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Spruce Hill Lunch recipes revisited

Carlen McClure answers ultimate request for recipes with new cookbook

April 9, 2008
By Jane Cannon Mort, Sentinel lifestyle editor,
It’s been two years since Carlen McClure owned and operated the Spruce Hill Lunch near Port Royal, but the down-home, from-scratch country cooking she was famous for lives on.

For 30 years Lunch customers asked McClure for her recipes. Since her “retirement” from the restaurant business, she continues to cater and host monthly brunches at her home. “So many people who come say, ‘You have to do a book,’” McClure says. “They ask me for recipes and I’m always writing them out.”

So McClure decided to write them out one last time, and compiled the cookbook, “Favorites of the Lunch.”

“People asked me years ago to please put my recipes in a book, but I didn’t have time,” McClure says. “I knew that I wanted it to be different than other cookbooks.”

What makes this cookbook different are the personal touches of Carlen McClure that are sprinkled throughout the book.

Inside the front cover, a biographical sketch states that “The best part of Carlen’s life is her family.” It lists “people” and “nature” among her greatest loves. Those sentiments are clearly evident in notes supplies with almost all of the 66 recipes in the book. Those notes will make the cook feel as though Carlen is in the kitchen, visiting as a friend, while helping to prepare the dishes.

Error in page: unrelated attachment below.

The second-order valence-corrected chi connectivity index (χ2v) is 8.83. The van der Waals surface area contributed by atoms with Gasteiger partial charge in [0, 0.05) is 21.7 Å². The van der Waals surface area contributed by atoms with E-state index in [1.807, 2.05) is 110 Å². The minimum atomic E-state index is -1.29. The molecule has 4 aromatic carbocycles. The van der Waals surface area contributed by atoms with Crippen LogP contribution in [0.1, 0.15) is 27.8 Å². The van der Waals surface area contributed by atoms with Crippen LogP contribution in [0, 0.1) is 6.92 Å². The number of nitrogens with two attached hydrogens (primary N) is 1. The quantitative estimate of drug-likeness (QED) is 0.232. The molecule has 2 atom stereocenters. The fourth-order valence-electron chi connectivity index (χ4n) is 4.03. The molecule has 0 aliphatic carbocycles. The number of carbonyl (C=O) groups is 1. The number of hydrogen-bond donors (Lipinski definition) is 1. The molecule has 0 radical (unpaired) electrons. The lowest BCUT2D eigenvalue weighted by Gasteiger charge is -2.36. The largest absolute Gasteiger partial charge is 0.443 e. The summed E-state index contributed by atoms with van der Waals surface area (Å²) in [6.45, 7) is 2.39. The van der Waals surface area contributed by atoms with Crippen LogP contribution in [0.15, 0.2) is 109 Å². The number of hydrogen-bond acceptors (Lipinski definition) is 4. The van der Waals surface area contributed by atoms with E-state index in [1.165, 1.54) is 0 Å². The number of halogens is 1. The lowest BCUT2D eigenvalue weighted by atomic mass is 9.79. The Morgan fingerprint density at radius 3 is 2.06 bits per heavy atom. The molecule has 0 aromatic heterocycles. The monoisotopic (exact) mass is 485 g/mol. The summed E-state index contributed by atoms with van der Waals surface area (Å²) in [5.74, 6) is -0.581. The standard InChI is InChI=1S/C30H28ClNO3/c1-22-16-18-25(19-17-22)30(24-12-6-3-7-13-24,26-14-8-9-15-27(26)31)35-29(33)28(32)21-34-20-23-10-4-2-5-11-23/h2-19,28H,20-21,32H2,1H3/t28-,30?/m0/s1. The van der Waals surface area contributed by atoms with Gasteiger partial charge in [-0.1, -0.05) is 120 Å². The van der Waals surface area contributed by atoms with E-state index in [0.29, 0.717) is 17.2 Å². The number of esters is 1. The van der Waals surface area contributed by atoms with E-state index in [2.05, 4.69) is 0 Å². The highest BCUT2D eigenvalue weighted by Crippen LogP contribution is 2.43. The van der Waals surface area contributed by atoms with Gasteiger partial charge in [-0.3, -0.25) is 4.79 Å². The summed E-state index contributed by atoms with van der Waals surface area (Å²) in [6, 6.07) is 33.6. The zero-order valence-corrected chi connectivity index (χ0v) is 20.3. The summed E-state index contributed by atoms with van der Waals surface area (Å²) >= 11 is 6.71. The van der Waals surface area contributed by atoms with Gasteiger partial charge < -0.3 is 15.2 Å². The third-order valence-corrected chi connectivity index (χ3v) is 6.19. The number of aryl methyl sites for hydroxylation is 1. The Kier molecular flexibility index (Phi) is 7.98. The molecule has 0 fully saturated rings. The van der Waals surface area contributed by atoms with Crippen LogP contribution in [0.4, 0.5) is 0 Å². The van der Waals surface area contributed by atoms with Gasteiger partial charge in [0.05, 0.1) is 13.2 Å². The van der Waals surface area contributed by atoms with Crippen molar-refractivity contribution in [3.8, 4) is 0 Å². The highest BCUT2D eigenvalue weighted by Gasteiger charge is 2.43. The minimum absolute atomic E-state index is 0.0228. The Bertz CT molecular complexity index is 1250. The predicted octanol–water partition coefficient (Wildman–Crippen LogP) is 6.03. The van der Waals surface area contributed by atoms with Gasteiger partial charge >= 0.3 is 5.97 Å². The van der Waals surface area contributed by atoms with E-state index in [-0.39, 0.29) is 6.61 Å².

Page one and page four of the cookbook are McClure’s favorites.

The first page contains “Carlen’s Favorite Recipe,” and a sweet illustration by Mifflin County artist Jeannine Brought. The recipe was written by Carlen when she was just 5 years old. “Those were the days — nothing to do but make mud pies,” she says with a sigh. And that’s exactly what the recipe is for — mud pies.

Page four is in memory of McClure’s grandmother, Frances Dysinger McClure, with whom she spent a lot of time during her childhood and who greatly influenced her cooking style.

“Grandma always said if you wanted something to taste good, you have to put something good in it,” the book states (after warning readers who may be looking for lowfat or low-salt recipes that they’ll have to figure that out on their own).

“The hardest thing to do was to break down the measurements,” McClure says. “For most of the things, I didn’t follow a recipe.

“When you make dishpans of potato salad or 20 quarts of chili, you just do it by knowing how much is enough.”

The most fun part of writing the cookbook was writing the notes at the end of the recipes, McClure says.

Her very favorite comes at the end of the recipe called “Carlen’s Meatloaf.” (See it elsewhere on this page.”)

The cookbook offers recipes in six categories — Soups and Stews, Salads and Dressings, Meats and Main Dishes, Vegetables, Desserts and Miscellaneous.

Before getting to the recipes, though, there is a page devoted to Broth for Soups, and well as a page containing directions for “My Mother’s Filling.”

McClure’s signature dishes are her slow cooked meats, from which she derives broth that she freezes, along with extra portions of chicken, pork or beef.

Cooking in quantity is the key, McClure indicates, to having the ingredients handy for home-cooked meals in a moment.

“Why do you want to do four chicken breasts when you can do 15? When you have your meat done, everything’s done,” she explains.

The cookbook elaborates: “Cooking roasters full of meat at one time gives your broth a rich, full flavor and you’ll have enough meat for a main meal, and soup. For instance, with the chicken (my favorite), you can have roast chicken, chicken salad, pot pie, soup and enough left to freeze for many other chicken dishes. You can do this with all the meats; use your imagination.”